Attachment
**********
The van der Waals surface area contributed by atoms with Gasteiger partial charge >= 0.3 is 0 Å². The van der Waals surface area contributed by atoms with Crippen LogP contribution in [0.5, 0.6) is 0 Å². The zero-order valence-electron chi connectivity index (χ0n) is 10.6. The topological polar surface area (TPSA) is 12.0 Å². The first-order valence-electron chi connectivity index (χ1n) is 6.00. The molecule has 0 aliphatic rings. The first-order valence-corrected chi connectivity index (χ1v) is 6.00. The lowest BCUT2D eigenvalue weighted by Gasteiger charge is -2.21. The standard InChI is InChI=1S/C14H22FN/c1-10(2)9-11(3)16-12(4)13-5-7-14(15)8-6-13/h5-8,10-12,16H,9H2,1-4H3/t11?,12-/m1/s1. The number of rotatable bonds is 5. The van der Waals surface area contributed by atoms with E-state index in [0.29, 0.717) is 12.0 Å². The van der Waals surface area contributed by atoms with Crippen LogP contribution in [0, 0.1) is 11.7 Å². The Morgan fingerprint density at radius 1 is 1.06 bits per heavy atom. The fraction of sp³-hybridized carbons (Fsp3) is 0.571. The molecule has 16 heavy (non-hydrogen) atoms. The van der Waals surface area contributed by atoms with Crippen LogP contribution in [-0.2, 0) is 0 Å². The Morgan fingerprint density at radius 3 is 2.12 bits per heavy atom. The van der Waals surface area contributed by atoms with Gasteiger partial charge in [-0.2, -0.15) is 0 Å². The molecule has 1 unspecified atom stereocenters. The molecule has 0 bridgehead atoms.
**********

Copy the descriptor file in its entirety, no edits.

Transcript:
The van der Waals surface area contributed by atoms with Gasteiger partial charge >= 0.3 is 0 Å². The van der Waals surface area contributed by atoms with Crippen LogP contribution in [0.5, 0.6) is 0 Å². The zero-order valence-electron chi connectivity index (χ0n) is 10.6. The topological polar surface area (TPSA) is 12.0 Å². The first-order valence-electron chi connectivity index (χ1n) is 6.00. The molecule has 0 aliphatic rings. The first-order valence-corrected chi connectivity index (χ1v) is 6.00. The lowest BCUT2D eigenvalue weighted by Gasteiger charge is -2.21. The standard InChI is InChI=1S/C14H22FN/c1-10(2)9-11(3)16-12(4)13-5-7-14(15)8-6-13/h5-8,10-12,16H,9H2,1-4H3/t11?,12-/m1/s1. The number of rotatable bonds is 5. The van der Waals surface area contributed by atoms with E-state index in [0.29, 0.717) is 12.0 Å². The van der Waals surface area contributed by atoms with Crippen LogP contribution in [0, 0.1) is 11.7 Å². The Morgan fingerprint density at radius 1 is 1.06 bits per heavy atom. The fraction of sp³-hybridized carbons (Fsp3) is 0.571. The molecule has 16 heavy (non-hydrogen) atoms. The van der Waals surface area contributed by atoms with Crippen LogP contribution in [-0.2, 0) is 0 Å². The Morgan fingerprint density at radius 3 is 2.12 bits per heavy atom. The van der Waals surface area contributed by atoms with Gasteiger partial charge in [-0.2, -0.15) is 0 Å². The molecule has 1 unspecified atom stereocenters. The molecule has 0 bridgehead atoms.